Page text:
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Social investment explained

There’s no shortage of exciting rhetoric about social investment in the UK but what does the market actually offer to charities and social enterprises? What questions do you need to ask before you decide whether to look for social investment at all or to help you decide which forms of investment might be relevant to your organisation?

Over recent months, I’ve been working with Social Enterprise UK – Nick Temple in particular but also Dan Gregory and other members of the team – to write Social Investment Explained, a new guide commissioned by Big Lottery Fund, that hopefully provides an accessible introduction to social investment in the UK. It would be great to here what you think of it.

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Social Enterprise: What’s love got to do with it?

Is love an essential requirement for a successful social enterprise? Or is it actually a by-product, the mechanism or even the result of one?

In recent months, my social enterprise, Social Spider CIC, has been working with Intentionality CIC on Social Enterprise: What’s love got to do with it? – a report on the role of love in social enterprise. The report is available to download here. It would be great to hear what you think.

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Sustainable business models: Avoiding an ‘annual cycle of finger-crossing’

Popular grant funding body, Big Lottery Fund, have set up a website, Your Voice Our Vision, to stimulate discussion about how they’re going to spend £4billion between 2015 and 2021. They’ve been asking various people to chip in with blog posts on how they view the current and future funding situation for civil society/the voluntary sector/VCSEs (delete or replace entirely according to preference). Here’s my contribution:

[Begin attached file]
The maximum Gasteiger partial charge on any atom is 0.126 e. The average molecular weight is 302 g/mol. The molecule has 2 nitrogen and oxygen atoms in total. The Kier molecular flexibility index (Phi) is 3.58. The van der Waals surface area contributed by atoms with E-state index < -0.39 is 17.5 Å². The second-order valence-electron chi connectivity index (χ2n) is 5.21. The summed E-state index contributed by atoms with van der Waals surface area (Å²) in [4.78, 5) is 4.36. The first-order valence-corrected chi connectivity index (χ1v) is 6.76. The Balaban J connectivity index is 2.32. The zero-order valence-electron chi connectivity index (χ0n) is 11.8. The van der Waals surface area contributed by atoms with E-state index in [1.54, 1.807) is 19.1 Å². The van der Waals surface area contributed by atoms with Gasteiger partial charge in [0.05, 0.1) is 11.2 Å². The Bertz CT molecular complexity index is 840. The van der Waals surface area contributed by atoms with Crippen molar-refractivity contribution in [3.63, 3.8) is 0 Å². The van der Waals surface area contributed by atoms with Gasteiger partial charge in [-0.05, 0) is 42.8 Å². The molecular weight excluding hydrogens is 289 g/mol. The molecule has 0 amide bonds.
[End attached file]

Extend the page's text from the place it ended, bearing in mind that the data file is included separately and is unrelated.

… As Managing Director of a small social enterprise and, until recently, vice chair of my local CVS, I’ve observed many different attempts to answer the question of what to do when the money runs out. Understandably given the pressure of the situation, many of them aren’t very well thought through...” – full blog here.

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Time to get the builders in?

There’s no shortage of challenges for leading figures in UK social investment and even the good news isn’t always quite as good as seems. For example, those investors and intermediaries who hope the social investment market will (at some point) be catapulted to relevance by a massive increase in the numbers of social ventures delivering public services will have been delighted by last week’s credulity-busting claims*, in research from Northampton University, that social ventures have been less likely to ‘cease operating’ over the past 30 years than PLCs listed in the FTSE100.

Unfortunately, even if you’re prepared to swallow the ideas that: (a) this is true and (b) this revelation will somehow make public sector commissioners more keen to give contracts to charities and social enterprises, the researchers also expect you to stomach the idea (see page 24) that the 100th biggest ‘Third Sector Organisation’ in the UK in terms of trading income is an organisation, Oasis Charitable Trust, that’s currently doing just £234,000 worth of business.

Given that, as we’ve been told, the model of social investment supported by wholesale finance institution, Big Society Capital, only works without subsidy for deals worth £250,000 or more, and (unless you’re a dot com start-up) you generally need to be doing a lot more than £234,000 worth of trading to take on a £250,000 investment, this would suggest there’s far fewer than 100 organisations in the UK currently in a position to take on unsubsidised social investment.